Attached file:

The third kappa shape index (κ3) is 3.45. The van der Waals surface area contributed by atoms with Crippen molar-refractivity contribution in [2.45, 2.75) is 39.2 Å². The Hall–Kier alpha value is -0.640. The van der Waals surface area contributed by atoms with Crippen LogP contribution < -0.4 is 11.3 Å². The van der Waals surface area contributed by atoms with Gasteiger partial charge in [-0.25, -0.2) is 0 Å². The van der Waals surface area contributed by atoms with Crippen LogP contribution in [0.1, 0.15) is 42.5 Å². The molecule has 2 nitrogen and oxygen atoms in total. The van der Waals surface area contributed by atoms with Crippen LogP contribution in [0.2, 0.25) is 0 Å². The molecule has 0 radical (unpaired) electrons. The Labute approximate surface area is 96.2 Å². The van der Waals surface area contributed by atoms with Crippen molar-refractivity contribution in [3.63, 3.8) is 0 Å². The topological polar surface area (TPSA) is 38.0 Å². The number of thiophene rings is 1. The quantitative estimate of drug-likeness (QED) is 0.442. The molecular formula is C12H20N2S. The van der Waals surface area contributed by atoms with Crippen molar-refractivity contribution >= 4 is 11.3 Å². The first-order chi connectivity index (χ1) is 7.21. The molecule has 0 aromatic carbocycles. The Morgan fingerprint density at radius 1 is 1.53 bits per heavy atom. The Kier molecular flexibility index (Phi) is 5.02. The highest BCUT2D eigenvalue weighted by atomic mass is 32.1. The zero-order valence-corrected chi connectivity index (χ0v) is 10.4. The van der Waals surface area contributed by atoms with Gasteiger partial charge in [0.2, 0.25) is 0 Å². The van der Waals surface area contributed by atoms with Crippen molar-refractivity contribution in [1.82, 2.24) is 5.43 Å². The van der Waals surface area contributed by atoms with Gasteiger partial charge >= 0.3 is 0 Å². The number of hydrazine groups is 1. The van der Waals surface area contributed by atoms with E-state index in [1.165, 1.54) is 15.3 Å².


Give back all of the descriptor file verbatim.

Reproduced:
The third kappa shape index (κ3) is 3.45. The van der Waals surface area contributed by atoms with Crippen molar-refractivity contribution in [2.45, 2.75) is 39.2 Å². The Hall–Kier alpha value is -0.640. The van der Waals surface area contributed by atoms with Crippen LogP contribution < -0.4 is 11.3 Å². The van der Waals surface area contributed by atoms with Gasteiger partial charge in [-0.25, -0.2) is 0 Å². The van der Waals surface area contributed by atoms with Crippen LogP contribution in [0.1, 0.15) is 42.5 Å². The molecule has 2 nitrogen and oxygen atoms in total. The van der Waals surface area contributed by atoms with Crippen LogP contribution in [0.2, 0.25) is 0 Å². The molecule has 0 radical (unpaired) electrons. The Labute approximate surface area is 96.2 Å². The van der Waals surface area contributed by atoms with Crippen molar-refractivity contribution in [3.63, 3.8) is 0 Å². The topological polar surface area (TPSA) is 38.0 Å². The number of thiophene rings is 1. The quantitative estimate of drug-likeness (QED) is 0.442. The molecular formula is C12H20N2S. The van der Waals surface area contributed by atoms with Crippen molar-refractivity contribution >= 4 is 11.3 Å². The first-order chi connectivity index (χ1) is 7.21. The molecule has 0 aromatic carbocycles. The Morgan fingerprint density at radius 1 is 1.53 bits per heavy atom. The Kier molecular flexibility index (Phi) is 5.02. The highest BCUT2D eigenvalue weighted by atomic mass is 32.1. The zero-order valence-corrected chi connectivity index (χ0v) is 10.4. The van der Waals surface area contributed by atoms with Gasteiger partial charge in [0.2, 0.25) is 0 Å². The van der Waals surface area contributed by atoms with Crippen molar-refractivity contribution in [1.82, 2.24) is 5.43 Å². The van der Waals surface area contributed by atoms with Gasteiger partial charge >= 0.3 is 0 Å². The number of hydrazine groups is 1. The van der Waals surface area contributed by atoms with E-state index in [1.165, 1.54) is 15.3 Å².